PUBLISH BEFORE YOU PERISH or The Little Red Hen

Today, it is pleasure to welcome author Syr Ruus to my blog. As both a traditionally and self-published author, Syr has kindly agreed to share her thoughts on this with us.

37816_135253859838486_2745956_nSyr Ruus was born in Tallinn, Estonia during the Second World War. As a small child, she escaped with her mother to Germany and
subsequently immigrated to the United States. She has an MA in English and MS in Education and taught in the English Department of Illinois State University. She has lived in Crescent Beach, Nova Scotia since 1970, formerly working as an elementary school teacher while raising her three children and currently devoting herself full-time to writing. Her short fiction has appeared in anthologies and journals and in 2009 her novel “Lovesongs of Emmanuel Taggart” was published by Newfoundland’s Breakwater Press.

PUBLISH BEFORE YOU PERISH or The Little Red Hen

I have always loved books. I became a reader at three. More than thirty years later, I became a writer. Why did it take so long, you might ask? Perhaps because English is my second language, or maybe I felt that I didn’t have anything worthwhile to say. Once I started, however, I never stopped.

Publishing, of course, is another matter. People say it’s extremely hard to find a publisher these days with things being as they are. I know from personal experience that it has always been hard. It’s even difficult to find places to send a manuscript. Only small publishers accept unsolicited queries. If anyone does offer to take a closer look, it takes many months, even years, before a decision is reached. Often you hear nothing at all.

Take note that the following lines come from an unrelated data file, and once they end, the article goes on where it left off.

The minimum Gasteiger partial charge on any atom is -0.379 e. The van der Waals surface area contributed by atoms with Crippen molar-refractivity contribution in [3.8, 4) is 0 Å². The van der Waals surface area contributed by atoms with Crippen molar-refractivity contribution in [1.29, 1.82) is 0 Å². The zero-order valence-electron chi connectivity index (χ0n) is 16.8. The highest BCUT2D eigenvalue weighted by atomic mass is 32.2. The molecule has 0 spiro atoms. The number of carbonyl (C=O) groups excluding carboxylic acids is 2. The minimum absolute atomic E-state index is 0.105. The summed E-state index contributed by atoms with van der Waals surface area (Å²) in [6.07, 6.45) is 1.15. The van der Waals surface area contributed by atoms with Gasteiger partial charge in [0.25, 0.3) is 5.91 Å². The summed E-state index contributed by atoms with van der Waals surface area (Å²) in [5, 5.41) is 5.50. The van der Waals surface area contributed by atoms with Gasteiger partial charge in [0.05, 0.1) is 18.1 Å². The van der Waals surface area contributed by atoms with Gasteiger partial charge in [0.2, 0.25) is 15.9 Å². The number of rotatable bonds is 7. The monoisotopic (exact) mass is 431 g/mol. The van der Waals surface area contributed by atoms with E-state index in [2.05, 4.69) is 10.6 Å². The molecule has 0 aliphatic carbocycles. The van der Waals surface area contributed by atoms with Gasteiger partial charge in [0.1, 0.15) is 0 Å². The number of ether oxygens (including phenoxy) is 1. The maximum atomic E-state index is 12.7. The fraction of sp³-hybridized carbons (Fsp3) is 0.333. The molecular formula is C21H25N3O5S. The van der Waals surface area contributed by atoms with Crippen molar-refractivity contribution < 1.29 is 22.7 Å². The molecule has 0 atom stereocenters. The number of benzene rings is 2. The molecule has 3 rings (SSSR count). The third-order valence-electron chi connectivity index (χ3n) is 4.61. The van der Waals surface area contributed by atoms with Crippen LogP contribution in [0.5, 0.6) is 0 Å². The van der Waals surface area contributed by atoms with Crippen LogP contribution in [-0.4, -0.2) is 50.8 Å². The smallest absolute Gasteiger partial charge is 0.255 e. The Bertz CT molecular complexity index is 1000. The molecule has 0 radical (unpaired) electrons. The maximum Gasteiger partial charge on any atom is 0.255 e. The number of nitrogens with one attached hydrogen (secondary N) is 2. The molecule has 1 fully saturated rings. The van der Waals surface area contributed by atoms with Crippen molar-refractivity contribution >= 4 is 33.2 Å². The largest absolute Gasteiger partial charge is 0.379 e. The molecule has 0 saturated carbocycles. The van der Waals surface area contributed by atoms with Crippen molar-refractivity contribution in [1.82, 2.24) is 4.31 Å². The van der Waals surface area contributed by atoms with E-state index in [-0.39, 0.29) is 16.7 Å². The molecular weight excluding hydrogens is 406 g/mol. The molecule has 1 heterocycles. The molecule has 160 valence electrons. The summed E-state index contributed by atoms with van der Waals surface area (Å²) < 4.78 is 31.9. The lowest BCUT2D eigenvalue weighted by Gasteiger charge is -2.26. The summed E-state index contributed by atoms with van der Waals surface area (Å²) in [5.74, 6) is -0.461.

Not that this is altogether bad. It gives a writer a chance to reflect. After the first flush of enthusiasm, one can make some meaningful revisions. Sometimes, along with a rejection, there is feedback. I have read in a manual for writers that when you finish a novel, it should sit in a drawer for at least two years before you begin working on it again. A bit extreme, maybe. Yet often it sits that long in a slush pile on some junior editor’s desk. There does come a time, however, when a work is definitely ready. Finished. Done. Only a few final perks and tweaks could make it any better. Or perhaps not. Still no one has offered to publish it.

The wonderful news is that it has become more acceptable than ever to do it yourself. Even the Writers’ Union of Canada has recently voted to accept self-published writers.

321214_269317809765423_1682562519_nI was lucky. A smattering of my short stories appeared in Journals and anthologies. After my novel Lovesongs of Emmanuel Taggart received first prize in the Writers’ Federation of Nova Scotia annual competition, it was published by Breakwater Press in 2009. This gave me a much needed boost and sufficient confidence to actually begin referring to myself as an author.

But what of the two books I had written earlier? In 1999, Devil’s Hump was being seriously considered by a well-regarded publisher before being rejected. A few years ago, a new editor at the same company found the same novel (revised edition) “transporting, enchanting, strange, unsentimental, vivid,” but not fitting in with “what we’re trying to do with the fiction list at present.”

“I do think you should be able to find a publisher for this,” she added.